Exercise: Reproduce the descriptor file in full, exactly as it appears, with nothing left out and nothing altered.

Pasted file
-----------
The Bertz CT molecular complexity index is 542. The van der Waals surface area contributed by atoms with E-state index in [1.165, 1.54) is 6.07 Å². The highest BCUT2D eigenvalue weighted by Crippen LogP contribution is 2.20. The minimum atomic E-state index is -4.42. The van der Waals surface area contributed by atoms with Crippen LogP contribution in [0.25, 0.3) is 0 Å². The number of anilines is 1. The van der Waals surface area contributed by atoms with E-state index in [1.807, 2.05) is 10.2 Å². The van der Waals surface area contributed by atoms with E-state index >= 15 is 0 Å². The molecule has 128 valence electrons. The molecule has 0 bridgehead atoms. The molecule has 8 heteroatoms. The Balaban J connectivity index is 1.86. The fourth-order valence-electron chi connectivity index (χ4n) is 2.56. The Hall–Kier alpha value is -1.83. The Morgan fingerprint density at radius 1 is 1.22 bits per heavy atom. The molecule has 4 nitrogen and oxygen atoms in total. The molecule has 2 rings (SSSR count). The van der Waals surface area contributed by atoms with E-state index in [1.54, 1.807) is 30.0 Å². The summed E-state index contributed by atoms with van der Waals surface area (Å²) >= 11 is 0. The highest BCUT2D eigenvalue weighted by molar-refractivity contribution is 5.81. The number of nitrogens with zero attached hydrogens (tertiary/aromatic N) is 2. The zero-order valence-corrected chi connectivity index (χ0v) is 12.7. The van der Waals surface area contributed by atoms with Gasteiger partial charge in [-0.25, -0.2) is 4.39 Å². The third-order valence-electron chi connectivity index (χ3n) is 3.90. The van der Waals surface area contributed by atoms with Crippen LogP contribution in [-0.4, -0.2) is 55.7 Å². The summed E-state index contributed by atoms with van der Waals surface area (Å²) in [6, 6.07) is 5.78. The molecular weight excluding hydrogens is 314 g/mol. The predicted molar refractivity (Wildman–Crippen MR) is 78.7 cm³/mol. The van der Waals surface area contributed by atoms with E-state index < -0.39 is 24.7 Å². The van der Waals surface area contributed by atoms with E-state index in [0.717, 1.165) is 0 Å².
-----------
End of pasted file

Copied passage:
The Bertz CT molecular complexity index is 542. The van der Waals surface area contributed by atoms with E-state index in [1.165, 1.54) is 6.07 Å². The highest BCUT2D eigenvalue weighted by Crippen LogP contribution is 2.20. The minimum atomic E-state index is -4.42. The van der Waals surface area contributed by atoms with Crippen LogP contribution in [0.25, 0.3) is 0 Å². The number of anilines is 1. The van der Waals surface area contributed by atoms with E-state index in [1.807, 2.05) is 10.2 Å². The van der Waals surface area contributed by atoms with E-state index >= 15 is 0 Å². The molecule has 128 valence electrons. The molecule has 0 bridgehead atoms. The molecule has 8 heteroatoms. The Balaban J connectivity index is 1.86. The fourth-order valence-electron chi connectivity index (χ4n) is 2.56. The Hall–Kier alpha value is -1.83. The Morgan fingerprint density at radius 1 is 1.22 bits per heavy atom. The molecule has 4 nitrogen and oxygen atoms in total. The molecule has 2 rings (SSSR count). The van der Waals surface area contributed by atoms with E-state index in [1.54, 1.807) is 30.0 Å². The summed E-state index contributed by atoms with van der Waals surface area (Å²) >= 11 is 0. The highest BCUT2D eigenvalue weighted by molar-refractivity contribution is 5.81. The number of nitrogens with zero attached hydrogens (tertiary/aromatic N) is 2. The zero-order valence-corrected chi connectivity index (χ0v) is 12.7. The van der Waals surface area contributed by atoms with Gasteiger partial charge in [-0.25, -0.2) is 4.39 Å². The third-order valence-electron chi connectivity index (χ3n) is 3.90. The van der Waals surface area contributed by atoms with Crippen LogP contribution in [-0.4, -0.2) is 55.7 Å². The summed E-state index contributed by atoms with van der Waals surface area (Å²) in [6, 6.07) is 5.78. The molecular weight excluding hydrogens is 314 g/mol. The predicted molar refractivity (Wildman–Crippen MR) is 78.7 cm³/mol. The van der Waals surface area contributed by atoms with E-state index < -0.39 is 24.7 Å². The van der Waals surface area contributed by atoms with E-state index in [0.717, 1.165) is 0 Å².